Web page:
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     December 9, 1999 Vol. 28 No. 4     
     Editor: Cheryl Bissett Fall 19996nbsp;    


Statistics Seminars:
Monday, December 9, 1996
Adam Finkelstein, Department of Computer Science and Engineering, University of Washington
"Curve Editing and Image Querying: Two Applications of Wavelets in Computer Graphics."
Thomson 101 at 3:30 P.M.


Happy Holidays:

The University of Washington will be closed on December 25th for Christmas Day and January 1st for New Year's Day.

Classes end on December 11th and begin Winter quarter on January 6th.

Exams will be held December 12th - 19th.


Goodbye:
Søren Højsgaard has returned to the Danish Institute of Plant and Soil Science. He can be reached at sorenh@jbs.agrsci.dk.

Ross Taplin has returned to Murdoch University in Australia.

Angshuman Saha has left for a vacation and then will join Finbarr O'Sullivan and Kingshuk Roy Choudhury at the University College in Cork, Ireland, for one year.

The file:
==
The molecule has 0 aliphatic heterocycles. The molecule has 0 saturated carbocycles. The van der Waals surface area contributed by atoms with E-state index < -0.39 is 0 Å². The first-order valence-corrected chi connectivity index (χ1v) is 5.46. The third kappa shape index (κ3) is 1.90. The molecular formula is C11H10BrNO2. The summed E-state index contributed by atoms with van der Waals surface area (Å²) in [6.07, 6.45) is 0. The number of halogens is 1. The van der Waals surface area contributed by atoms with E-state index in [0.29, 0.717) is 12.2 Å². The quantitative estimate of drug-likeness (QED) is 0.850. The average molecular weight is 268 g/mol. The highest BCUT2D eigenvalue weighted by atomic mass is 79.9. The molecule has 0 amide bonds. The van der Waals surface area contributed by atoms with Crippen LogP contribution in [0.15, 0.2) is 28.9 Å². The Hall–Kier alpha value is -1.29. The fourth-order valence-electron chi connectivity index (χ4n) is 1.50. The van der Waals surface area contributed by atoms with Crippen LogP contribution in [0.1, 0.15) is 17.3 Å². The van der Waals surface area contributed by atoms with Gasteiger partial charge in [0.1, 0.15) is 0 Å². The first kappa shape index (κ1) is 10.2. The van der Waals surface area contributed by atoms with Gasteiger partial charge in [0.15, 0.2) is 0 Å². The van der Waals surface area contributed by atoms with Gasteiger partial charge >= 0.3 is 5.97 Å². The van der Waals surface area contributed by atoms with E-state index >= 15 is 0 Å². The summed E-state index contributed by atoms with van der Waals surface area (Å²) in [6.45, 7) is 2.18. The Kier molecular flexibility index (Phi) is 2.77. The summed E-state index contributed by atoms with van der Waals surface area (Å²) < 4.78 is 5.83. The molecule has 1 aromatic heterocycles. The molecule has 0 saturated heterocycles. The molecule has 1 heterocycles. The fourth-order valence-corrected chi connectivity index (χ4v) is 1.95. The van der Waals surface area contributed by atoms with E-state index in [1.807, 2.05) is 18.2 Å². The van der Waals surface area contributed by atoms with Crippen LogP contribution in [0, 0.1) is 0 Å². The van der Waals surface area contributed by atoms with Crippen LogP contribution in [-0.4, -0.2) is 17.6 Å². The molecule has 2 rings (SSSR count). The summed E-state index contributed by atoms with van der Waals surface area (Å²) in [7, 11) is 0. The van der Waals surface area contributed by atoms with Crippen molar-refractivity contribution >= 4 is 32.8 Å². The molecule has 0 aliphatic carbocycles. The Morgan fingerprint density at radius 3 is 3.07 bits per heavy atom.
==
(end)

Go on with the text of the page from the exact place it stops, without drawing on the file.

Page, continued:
Congratulations:

Galen Shorak and Thea Habersetzer were married on September 15th in an evening ceremony at the Arboretum's Graham Center. They also had a reception at the 3:30 departmental tea following the October 21 seminar.

David and Aine Madigan have a new baby girl, Orna. She was born on November 13th.

The National Center for Environmental Statistics has now opened its office in the University District Building on NE 45th St. and 11th Ave. NE. The Center has hired Gerri Goedde as office supervisor, and Peter Sutherland as webmaster.


Just Published:

Three current and one former Statistics Department faculty featured in the just published book Pathbreakers: A Centure of Excellence in Science and Technology at the University of Washington. Former faculty member Hubert M. (Tad) Blalock was cited for his pioneering work on causal inference, which has had a huge impact on the social sciences. Adrian Raftery was cited for the development of Bayesian model selection, which is replacing Fisher's significance tests and P-values in much of quantitative sociology. Werner Stuetzle and Jon McDonald were included for their work on computer modeling of three-dimensional objects, in an article called "Three-dimensional models in a flash."